c. Key Pals:
Your section may also be participating in the 'key pals' or 'teclamigos' program, in which you will exchange e-mails in Spanish with a native speaker. For more information, or to participate in this program individually, contact your instructor.
d. Conversation with the Instructor:
At the end of the quarter, you will schedule a conversation with your instructor. Alternatively, your section may participate in the Simulated Oral Proficiency Interview (SOPI) administered at Stanford each quarter. You will have a great deal of choice in how you want to demonstrate what you have learned to do in Spanish.
Your comprehension of Spanish as you read and listen falls under the "Interpretive" category. In line with our second-year objective of preparing students to understand academic and professional Spanish in order to study abroad in classrooms alongside native speakers, you will be assigned a variety of reading and listening activities. These activities will likely involve "authentic materials," that is, materials created not for classroom use but for native speakers of Spanish. In addition to completing these activities, your instructor may ask you to compile them in a "portfolio" to demonstrate some of the work that you are most proud of.
f. Oral Presentations:
You will give at least two oral presentations during the quarter. Just as with compositions (see below), you and your classmates will delve into the process of preparing your presentations: researching topics, becoming familiar with the vocabulary you'll need to present the topic, learning the phrases you can use to give your presentation a more academic tone, practicing with a tape recorder, etc.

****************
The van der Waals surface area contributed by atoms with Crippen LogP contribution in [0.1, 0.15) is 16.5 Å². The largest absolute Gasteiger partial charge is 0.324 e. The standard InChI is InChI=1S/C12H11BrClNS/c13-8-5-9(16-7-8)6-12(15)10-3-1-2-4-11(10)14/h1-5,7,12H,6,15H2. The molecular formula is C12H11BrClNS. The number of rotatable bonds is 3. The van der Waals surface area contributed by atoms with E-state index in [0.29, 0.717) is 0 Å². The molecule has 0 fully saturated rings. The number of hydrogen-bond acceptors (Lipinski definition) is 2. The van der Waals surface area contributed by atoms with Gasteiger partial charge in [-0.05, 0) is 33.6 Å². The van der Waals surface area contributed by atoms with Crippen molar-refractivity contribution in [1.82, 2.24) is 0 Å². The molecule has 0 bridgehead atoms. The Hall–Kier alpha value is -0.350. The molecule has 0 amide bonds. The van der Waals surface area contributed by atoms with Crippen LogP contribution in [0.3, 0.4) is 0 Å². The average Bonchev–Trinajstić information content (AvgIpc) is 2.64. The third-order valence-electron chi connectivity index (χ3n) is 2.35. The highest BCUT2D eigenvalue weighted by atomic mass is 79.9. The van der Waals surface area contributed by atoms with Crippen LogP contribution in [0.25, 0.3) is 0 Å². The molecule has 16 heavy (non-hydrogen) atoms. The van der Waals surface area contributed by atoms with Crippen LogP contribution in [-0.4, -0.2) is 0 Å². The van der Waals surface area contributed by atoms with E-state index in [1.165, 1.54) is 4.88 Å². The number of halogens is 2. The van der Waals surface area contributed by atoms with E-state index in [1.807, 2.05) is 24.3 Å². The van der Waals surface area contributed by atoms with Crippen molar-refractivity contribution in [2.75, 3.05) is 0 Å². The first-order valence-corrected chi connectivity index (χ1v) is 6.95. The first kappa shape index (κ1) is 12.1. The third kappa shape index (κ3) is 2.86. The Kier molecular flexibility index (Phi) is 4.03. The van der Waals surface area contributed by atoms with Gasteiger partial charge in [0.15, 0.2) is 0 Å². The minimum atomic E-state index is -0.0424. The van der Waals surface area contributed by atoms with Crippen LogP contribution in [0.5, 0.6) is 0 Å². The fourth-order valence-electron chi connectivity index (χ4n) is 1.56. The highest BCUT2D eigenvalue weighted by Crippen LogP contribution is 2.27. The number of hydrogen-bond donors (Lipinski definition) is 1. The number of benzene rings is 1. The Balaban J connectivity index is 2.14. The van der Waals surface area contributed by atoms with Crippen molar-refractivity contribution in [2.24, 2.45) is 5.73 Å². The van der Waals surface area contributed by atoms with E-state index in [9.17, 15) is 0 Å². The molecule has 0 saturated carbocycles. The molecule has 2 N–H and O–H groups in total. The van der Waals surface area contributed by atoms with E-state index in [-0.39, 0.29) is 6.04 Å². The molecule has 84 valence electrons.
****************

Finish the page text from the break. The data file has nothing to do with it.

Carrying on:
You will complete three compositions during the quarter, again utilizing a "process approach." You will type a first draft (double-spaced!) of your essay and receive comments from your classmates on the content and structure of the essay. You will then revise and work on a second draft, with classmates (or your instructor) suggesting areas you may need to edit for spelling and mechanics. Then you will type a final draft to submit for a grade. Please remember to include your name, assignment number or page numbers, and the date in the upper right-hand corner of all your assignments.
Your instructor will periodically (every 2-3 weeks) ask you to fill in your progress card as you gain increased sophistication in your use of Spanish. In addition to the progress card, your instructor may ask you to contemplate and assess your progress in a variety of ways, for example, by keeping a reflective journal, or by listening to audio or video-taped presentations you have made and commenting on your progress.
Your section will have either a midterm exam or a midterm project, and a final exam or final term paper. This varies from section to section. Your instructor will notify you in writing as to which of these your section will do.